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Cable Guy Not Liable For Punitive Damages

You're hard at work writing screenplays (yes, we're in LA) on your computer, and the doorbell rings.  Finally.  It's the cable guy, and he's here to hook up your DSL service.  You're looking forward to ditching that almost-as-slow-as-snail-mail dial-up modem in favor of blazing-fast downloads.  At least that's what the cable company told you over the phone.

If you've ever had the cable guy hook up DSL, then you know that he's got to access your computer in order to complete the set-up.  Kind of like the old house calls that doctors no longer make.  You know, look under the hood, prod in a few places and tell you to take two aspirin and call me in the morning.  Everything will be fine.

Well, for Nicholas Boyd, not everything was fine when the cable guy left.  Sure he had his new, blazing-fast DSL, but he was short three screenplays.  The cable guy reasoned that certain icons and other items on Boyd's computer weren't necessary, and deleted them.  Like any other red-blooded screenwriter, Boyd sued his DSL provider, SBC Advanced Solutions, Inc., now AT&T.  Boyd claimed he had a $2.7 million deal for the three screenplays, even though he had never previously sold one.  He did, however, have a producer testify that such a deal was in the works, but was far from a written contract, or even a famous Hollywood Handshake.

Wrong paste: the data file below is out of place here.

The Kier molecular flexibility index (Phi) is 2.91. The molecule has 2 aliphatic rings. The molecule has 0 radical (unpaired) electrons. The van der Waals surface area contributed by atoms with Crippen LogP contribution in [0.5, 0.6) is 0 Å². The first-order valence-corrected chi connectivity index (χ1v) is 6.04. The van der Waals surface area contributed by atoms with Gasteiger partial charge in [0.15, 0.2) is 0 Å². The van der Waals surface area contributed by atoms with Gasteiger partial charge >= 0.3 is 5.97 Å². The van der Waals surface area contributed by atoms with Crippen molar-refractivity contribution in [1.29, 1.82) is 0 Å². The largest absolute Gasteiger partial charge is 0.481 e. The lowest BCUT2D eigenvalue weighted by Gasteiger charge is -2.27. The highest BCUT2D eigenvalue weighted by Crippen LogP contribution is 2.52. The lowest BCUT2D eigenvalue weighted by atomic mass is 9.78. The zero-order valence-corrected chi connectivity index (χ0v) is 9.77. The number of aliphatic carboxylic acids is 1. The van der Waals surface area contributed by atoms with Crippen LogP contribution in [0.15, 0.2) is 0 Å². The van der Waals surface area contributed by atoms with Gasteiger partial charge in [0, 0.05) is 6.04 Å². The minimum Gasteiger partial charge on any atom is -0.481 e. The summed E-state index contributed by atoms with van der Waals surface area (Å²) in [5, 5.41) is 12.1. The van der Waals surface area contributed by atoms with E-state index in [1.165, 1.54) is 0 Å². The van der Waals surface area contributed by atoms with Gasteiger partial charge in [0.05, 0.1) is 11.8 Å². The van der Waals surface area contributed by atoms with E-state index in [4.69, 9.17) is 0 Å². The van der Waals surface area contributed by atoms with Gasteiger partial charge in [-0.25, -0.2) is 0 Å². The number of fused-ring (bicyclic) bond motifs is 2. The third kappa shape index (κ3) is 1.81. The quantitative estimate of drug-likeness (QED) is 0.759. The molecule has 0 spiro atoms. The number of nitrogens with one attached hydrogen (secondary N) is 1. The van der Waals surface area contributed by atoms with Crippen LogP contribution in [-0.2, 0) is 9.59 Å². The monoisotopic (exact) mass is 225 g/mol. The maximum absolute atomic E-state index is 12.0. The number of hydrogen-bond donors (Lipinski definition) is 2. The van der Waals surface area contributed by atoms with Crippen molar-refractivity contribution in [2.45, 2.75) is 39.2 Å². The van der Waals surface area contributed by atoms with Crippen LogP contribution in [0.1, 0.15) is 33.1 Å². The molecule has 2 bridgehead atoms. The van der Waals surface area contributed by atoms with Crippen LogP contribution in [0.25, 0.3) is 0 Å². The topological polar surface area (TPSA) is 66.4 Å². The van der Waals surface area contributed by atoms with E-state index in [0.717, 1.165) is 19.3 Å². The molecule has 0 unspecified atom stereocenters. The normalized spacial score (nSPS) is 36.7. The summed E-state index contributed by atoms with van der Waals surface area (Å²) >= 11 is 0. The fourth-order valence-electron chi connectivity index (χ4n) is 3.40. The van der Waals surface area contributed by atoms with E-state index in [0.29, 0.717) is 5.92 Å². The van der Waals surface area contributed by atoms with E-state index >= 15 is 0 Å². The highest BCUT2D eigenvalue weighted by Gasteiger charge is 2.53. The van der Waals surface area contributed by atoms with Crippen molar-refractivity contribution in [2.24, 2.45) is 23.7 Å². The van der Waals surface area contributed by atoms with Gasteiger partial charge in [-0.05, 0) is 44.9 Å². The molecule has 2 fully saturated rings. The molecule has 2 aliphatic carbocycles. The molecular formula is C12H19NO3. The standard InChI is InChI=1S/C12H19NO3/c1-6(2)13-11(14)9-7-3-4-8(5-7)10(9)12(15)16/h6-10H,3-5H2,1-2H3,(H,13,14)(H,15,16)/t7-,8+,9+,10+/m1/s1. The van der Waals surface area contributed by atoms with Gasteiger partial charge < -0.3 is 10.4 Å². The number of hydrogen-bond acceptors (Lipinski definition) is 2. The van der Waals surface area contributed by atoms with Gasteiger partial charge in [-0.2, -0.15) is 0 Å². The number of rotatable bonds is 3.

Instead of believing Boyd and the producer, the jury awarded Boyd $27,000 for the loss of the screenplays, and another $33,000 in punitive damages, figuring that Boyd was partly to blame, both for not backing up the screenplays and then using the computer after the files were deleted, saving over the sectors on the hard disk where the screenplay files had been saved.  The forensic computer consultant hired by SBC recovered only part of one screenplay.

The Second District Court of Appeals, in an unpublished decision (payment required to view), reversed the punitive damages award against SBC because the jury failed to make a finding that the cable guy intentionally erased the screenplays.  Without intent, punitive damages are inappropriate, the Court ruled.

Boyd recovers $27,000, less SBC's costs on appeal, for his screenplays.  He'll likely end up owing SBC for the experience.  The cable guy got fired.

Posted by J. Craig Williams on Wednesday, July 19, 2006

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